Does The Rising Price Of Industrial Metals Herald The Beginning Of The Next Commodity Super-Cycle?

Super-cycle theory

In a 2012 paper for the United Nations/DESA – Super-cycles of commodity prices since the mid-nineteenth century – Bilge Erten and José Antonio Ocampo review the literature on the theory of Commodity Super-Cycles and go on to suggest that the current cycle began in 1999. Here is an extract from their concluding remarks:-

The decomposition of real commodity prices based on the BP filtering technique provides evidence of four past super-cycles ranging between 30 to 40 years. For the total real non-fuel commodities, these cycles have occurred (1) from 1894 to 1932, peaking in 1917, (2) from 1932 to 1971, peaking in 1951, (3) from 1971 to 1999, peaking in 1973, and (4) the post-2000 episode that is still ongoing. These long cycles, which possess large amplitudes varying between 20 to 40 percent higher or lower than the long-run trend, are also a characteristic of sub-indices. Among the agricultural indices, the tropical agriculture exhibits super-cycles with much larger amplitude relative to non-tropical agriculture. The amplitudes of super-cycle components of real metal and crude oil prices are comparable to those of agricultural products in earlier parts of the twentieth century, but they become much more pronounced and strong in the latter parts of the century. The presence of co-movement among non-fuel commodity indices is supported by the correlation analysis across the entire sample, and a marked co-movement between oil and non-oil indices is present for the second half of the twentieth century.

Another important finding of the paper is that, for non-oil commodities, the mean of each supercycle has a tendency to be lower than that of the previous cycle, suggesting a step-wise deterioration over the entire period in support of the Prebisch-Singer hypothesis*. This finding applies especially to tropical and non-tropical agricultural prices, as well as metals in previous cycles. An exception to this rule is that of metals during the current super-cycle, when the mean last cycle is higher than the preceding one; however, the contraction phase of this cycle has not even began yet, which can lower the mean of the whole cycle in the upcoming years. Another way of capturing these trends is through long-term trends, with tropical agricultural prices experiencing a long severe long-term downward trend through most of the twentieth century, followed by non-tropical agriculture and metals. The duration of the long-term downward trends across all non-fuel commodity groups is on average 100 years. The magnitude of cumulative decline during the downward trend is 47 percent for the non-fuel commodity prices, with recent increases of around 8 percent far from compensating for this long-term cumulative deterioration. In contrast to these trends in non-oil commodity prices, real oil prices have experienced a long-term upward trend, which was only interrupted temporarily during some four decades of the twentieth century.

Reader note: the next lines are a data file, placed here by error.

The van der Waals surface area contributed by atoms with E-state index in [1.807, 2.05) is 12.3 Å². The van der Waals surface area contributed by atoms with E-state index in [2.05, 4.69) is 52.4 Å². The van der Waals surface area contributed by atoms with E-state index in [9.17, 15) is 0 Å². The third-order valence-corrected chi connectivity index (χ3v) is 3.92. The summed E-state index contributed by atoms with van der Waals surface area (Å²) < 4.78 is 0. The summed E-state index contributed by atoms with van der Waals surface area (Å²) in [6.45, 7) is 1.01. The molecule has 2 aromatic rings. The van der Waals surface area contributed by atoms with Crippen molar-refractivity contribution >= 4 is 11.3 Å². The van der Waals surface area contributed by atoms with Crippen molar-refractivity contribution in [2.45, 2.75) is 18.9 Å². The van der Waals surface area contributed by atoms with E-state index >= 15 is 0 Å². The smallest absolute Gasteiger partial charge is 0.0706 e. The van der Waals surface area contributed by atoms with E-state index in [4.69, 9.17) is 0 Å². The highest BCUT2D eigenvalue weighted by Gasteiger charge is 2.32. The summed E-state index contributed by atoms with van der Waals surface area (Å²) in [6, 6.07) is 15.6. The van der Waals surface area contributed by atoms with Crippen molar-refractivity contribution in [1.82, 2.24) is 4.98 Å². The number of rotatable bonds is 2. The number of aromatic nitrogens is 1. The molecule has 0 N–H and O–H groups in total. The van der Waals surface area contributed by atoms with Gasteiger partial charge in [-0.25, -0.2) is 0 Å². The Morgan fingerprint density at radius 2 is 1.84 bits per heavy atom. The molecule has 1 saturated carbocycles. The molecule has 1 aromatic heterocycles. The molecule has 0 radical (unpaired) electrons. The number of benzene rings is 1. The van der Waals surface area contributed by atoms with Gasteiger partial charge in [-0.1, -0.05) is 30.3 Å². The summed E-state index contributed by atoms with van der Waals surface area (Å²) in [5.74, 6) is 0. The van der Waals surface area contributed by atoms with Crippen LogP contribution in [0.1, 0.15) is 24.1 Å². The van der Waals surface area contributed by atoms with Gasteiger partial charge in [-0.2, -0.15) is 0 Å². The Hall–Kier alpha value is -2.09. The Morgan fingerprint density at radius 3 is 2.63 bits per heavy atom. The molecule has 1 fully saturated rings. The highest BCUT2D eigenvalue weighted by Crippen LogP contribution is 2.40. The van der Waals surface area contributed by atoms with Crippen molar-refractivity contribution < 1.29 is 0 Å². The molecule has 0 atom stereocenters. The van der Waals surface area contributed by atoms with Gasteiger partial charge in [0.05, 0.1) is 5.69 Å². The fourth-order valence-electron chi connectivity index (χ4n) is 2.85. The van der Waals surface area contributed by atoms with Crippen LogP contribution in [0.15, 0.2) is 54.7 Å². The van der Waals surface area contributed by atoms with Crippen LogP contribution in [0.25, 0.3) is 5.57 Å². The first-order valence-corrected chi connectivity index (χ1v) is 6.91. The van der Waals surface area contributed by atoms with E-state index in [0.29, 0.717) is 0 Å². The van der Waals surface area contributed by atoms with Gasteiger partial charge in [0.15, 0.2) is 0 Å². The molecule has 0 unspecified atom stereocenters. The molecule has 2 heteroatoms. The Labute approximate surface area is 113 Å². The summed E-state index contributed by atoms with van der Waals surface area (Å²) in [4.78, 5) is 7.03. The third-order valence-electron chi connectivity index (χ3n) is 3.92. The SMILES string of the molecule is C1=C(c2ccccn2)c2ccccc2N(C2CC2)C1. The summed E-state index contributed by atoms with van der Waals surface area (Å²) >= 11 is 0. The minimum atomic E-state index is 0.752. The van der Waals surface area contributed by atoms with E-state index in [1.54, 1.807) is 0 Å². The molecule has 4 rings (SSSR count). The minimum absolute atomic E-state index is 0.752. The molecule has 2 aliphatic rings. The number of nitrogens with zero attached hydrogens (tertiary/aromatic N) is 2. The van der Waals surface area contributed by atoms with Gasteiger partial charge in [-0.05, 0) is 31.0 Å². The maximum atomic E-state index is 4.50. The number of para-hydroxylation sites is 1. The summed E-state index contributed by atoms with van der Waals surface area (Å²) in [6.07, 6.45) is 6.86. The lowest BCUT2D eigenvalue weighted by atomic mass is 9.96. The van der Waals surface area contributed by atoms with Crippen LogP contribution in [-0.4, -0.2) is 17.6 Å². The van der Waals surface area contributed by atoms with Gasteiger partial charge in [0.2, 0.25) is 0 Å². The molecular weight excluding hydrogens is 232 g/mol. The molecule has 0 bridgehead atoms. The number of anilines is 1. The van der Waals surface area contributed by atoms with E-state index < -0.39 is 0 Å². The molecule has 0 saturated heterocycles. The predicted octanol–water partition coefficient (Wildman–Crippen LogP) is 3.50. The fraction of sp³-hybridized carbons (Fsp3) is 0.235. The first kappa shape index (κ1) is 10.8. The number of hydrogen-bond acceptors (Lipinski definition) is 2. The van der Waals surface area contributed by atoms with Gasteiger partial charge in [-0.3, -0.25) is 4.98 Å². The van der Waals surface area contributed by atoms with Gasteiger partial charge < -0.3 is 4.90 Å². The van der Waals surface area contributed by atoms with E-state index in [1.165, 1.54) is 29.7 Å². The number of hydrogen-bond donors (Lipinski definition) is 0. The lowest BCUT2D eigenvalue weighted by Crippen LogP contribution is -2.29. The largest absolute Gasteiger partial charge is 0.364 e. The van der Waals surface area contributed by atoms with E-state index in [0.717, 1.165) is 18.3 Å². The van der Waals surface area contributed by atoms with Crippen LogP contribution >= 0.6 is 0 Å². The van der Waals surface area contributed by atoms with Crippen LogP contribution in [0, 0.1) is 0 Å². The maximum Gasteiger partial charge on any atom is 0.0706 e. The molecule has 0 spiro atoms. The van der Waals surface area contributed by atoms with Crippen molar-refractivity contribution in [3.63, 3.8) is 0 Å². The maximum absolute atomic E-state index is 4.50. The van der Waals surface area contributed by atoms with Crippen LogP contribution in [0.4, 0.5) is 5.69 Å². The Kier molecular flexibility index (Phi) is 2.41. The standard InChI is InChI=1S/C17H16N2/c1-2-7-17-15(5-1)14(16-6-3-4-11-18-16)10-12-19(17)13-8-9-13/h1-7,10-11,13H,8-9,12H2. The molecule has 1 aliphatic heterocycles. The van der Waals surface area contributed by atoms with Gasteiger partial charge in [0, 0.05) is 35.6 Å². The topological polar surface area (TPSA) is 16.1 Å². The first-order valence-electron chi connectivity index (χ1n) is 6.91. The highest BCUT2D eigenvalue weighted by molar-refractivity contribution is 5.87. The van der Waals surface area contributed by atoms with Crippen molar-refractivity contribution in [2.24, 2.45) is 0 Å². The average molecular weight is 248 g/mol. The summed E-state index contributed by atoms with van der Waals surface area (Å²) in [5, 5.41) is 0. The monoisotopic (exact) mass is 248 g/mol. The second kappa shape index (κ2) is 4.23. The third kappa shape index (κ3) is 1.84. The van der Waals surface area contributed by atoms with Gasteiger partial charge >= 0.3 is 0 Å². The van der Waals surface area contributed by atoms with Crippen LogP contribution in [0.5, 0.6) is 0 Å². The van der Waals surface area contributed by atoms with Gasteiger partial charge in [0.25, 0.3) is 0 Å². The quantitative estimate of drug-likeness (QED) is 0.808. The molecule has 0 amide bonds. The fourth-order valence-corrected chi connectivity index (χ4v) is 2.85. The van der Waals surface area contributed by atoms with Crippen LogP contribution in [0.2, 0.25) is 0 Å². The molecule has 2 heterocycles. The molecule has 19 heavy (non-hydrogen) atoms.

The recent commodity price hike of the early twenty-first century has commonly been attributed to the strong global growth performance by the BRIC economies, and particularly China, which is particularly metal- and energy-intensive. Based on the VECM results, it is found that super-cycles in the world output level are a good predictor of the super-cycles in real non-fuel commodity prices, both for the total index and sub-indices. This finding confirms that the global output accelerations play a major role in driving the commodity price hikes over the medium run. Therefore, the ongoing commodity price boom could last only if China and other major developing countries are capable of delinking from the long period of slow growth expected in the developed countries.

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Author: Travis Esquivel

Travis Esquivel is an engineer, passionate soccer player and full-time dad. He enjoys writing about innovation and technology from time to time.

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